Te o tsunaqu kora (Children Hand in Hand) (Inagaki); Koushoku gonin onna (Saikaku's Five Women) (Nobuchi); Otoko o sabaku onna (A Woman Who Convicts Men) (Sasaki); Sonoyo no bouken (That Night Adventure) (Yasuda); Kuroun kaidou (A Line of Black Clouds) (Matsuda and Mori)

1949

Niizuma kaigi (New Wives' Conference) (Chiba); Yuhrei ressha (Ghost Train) (Nobuchi); Onna goroshi abura jigoku (Oil Hell of Killing Women) (Nobuchi)

1949–50

Hebihime douchuh (Princess Snake's Travels) (Kimura and Marine—2 parts)

1950

Ai no sanga (Mountain and River of Love) (Koishi); Jougasaki no ame (Jougasaki's Rain) (Tanaka); Rashomon (Kurosawa)

1951

Kenran taru satsujin (Brilliant Murder) (Kado); Oyu-sama (Miss Oyu) (Mizoguchi); Omagatsuji no ketto (Omagatsuji's Duel) (Mori)

1952

Nishijin no shimai (Sisters of Nishijin) (Yoshimura); Taki no shiraito (Water Magician, or The White Thread of the Waterfall) (Nobuchi); Sutobi kago (Express Sedan) (Makino)

1953

Senba-zuru (A Thousand Cranes) (Yoshimura); Ugetsu monogatari (Ugetsu; Tales of a Pale and Mysterious Moon after the Rain) (Mizoguchi); Yukubo (Desire) (Yoshimura); Gion bayashi (Gion Festival Music) (Mizoguchi)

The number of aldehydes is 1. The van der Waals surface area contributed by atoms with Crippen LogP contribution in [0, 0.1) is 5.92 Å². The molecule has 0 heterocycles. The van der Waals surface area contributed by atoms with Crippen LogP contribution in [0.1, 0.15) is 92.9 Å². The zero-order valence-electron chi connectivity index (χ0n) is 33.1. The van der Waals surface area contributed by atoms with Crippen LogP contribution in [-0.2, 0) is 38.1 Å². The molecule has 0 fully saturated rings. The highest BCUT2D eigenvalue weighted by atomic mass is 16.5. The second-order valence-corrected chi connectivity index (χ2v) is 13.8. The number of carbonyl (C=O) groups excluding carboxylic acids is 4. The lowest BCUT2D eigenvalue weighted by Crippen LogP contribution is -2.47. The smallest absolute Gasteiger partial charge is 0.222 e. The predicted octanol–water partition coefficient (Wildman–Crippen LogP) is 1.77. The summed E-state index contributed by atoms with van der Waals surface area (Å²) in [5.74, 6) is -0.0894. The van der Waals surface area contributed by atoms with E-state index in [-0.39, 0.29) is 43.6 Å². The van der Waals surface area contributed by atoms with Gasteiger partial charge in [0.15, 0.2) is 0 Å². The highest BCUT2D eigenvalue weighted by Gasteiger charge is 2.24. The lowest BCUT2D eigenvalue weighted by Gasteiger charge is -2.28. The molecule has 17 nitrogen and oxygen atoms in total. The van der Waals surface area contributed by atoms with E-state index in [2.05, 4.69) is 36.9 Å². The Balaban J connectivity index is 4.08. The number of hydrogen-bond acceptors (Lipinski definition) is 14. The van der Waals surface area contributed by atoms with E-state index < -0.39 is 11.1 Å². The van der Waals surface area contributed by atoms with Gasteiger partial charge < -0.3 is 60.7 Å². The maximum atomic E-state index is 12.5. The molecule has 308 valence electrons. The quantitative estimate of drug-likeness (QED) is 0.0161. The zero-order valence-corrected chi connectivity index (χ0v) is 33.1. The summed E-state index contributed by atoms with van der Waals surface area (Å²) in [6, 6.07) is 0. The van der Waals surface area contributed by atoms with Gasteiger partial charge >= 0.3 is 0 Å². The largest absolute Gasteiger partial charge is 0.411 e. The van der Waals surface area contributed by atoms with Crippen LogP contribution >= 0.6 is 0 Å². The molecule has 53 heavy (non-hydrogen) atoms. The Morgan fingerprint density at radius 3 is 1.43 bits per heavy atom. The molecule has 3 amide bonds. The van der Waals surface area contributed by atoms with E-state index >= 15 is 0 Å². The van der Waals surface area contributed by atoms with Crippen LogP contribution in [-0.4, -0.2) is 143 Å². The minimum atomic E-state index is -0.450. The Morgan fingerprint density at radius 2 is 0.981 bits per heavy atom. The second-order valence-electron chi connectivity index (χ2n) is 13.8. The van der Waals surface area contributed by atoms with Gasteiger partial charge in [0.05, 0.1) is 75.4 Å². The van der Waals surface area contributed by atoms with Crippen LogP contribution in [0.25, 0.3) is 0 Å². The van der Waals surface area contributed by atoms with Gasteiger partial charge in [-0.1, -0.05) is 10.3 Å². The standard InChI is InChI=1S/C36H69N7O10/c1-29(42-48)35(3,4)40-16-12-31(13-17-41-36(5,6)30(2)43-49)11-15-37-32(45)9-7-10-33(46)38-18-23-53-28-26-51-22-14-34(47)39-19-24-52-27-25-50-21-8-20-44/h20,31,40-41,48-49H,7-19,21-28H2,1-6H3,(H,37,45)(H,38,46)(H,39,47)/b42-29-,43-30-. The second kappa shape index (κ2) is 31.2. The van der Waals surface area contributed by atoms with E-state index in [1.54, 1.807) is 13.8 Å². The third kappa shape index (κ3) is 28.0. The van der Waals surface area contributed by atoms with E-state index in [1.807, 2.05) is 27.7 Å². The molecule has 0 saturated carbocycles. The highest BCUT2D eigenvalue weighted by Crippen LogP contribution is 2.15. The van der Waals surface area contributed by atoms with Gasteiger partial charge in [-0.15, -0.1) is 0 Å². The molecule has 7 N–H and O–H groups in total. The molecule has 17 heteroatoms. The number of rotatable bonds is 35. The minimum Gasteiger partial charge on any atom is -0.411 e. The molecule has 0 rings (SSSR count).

1954

Sansho dayu (Sansho the Bailiff) (Mizoguchi); Uwasa no onna (The Woman of the Rumor) (Mizoguchi); Chikamatsu monogatari (A Story from Chikamatsu) (Mizoguchi)

1955

Jinanbou garasu (Second Son Crow) (Hirotsu); Tenka o nerau bishounen (Handsome Boy Trying to Rule the World) (Arai); Shin Heike monogatari (New Tales of the Taira Clan) (Mizoguchi); Baku wa Toukichiroh (I Am Tokichiro) (Mori)

1956

Akasen chitai (Street of Shame) (Mizoguchi); Yoru no kawa (Night River) (Yoshimura); Shin Heike monogatari: Shizuka to Yoshitsune (New Tale of Genji: Shuzuka and Yoshitsune)

1957

Suzaku-mon (Suzaku Gate) (Mori); Yoru no cho (Night Butterflies) (Yoshimura); Meido no kaoyaku (Hell's Boss) (Murayama)

1958

Tsukihime keizu (The Origin of Princess Moon) (Watanabe); Akadou Suzunosuke (Mori); Enjo (Conflagration) (Ichikawa); Benten kozou (Benten Boy) (Ito)

1959

Onna to kauzoku (Woman and Pirates) (Ito); Kagi (Odd Obsession) (Ichikawa); Ukigusa (Floating Weeds; The Duckweed Story; Drifting Weeds) (Ozu)

1960

"Koi o wasureta onna" ("The Woman Who Forgot Love") ep. of Jokei (Women's Scroll) (Yoshimura); Bonchi (Young Lord) (Ichikawa); Kirare Yosaburou (Slashed Yosaburo) (Ito); Ototo (Her Brother) (Ichikawa); Yojimbo (The Body-guard) (Kurosawa)

1961

Konki (Marriage Time) (Yoshimura); Kutsukake Tokojiro (Tokojiro of Katsukake) (Ikehiro); Akumyo (Bad Names) (Tanaka—2 parts)

1962

Hakai (The Outcast) (Ichikawa)

1963

Daisan no Akumyo (The Third Bad Name) (Tanaka); Jokei kazoku (Women Family) (Misumi); Zouhei monogatari (Low-Rank Soldiers) (Ikehiro); Echizen take ningyo (Bamboo Doll of Echizen) (Yoshimura)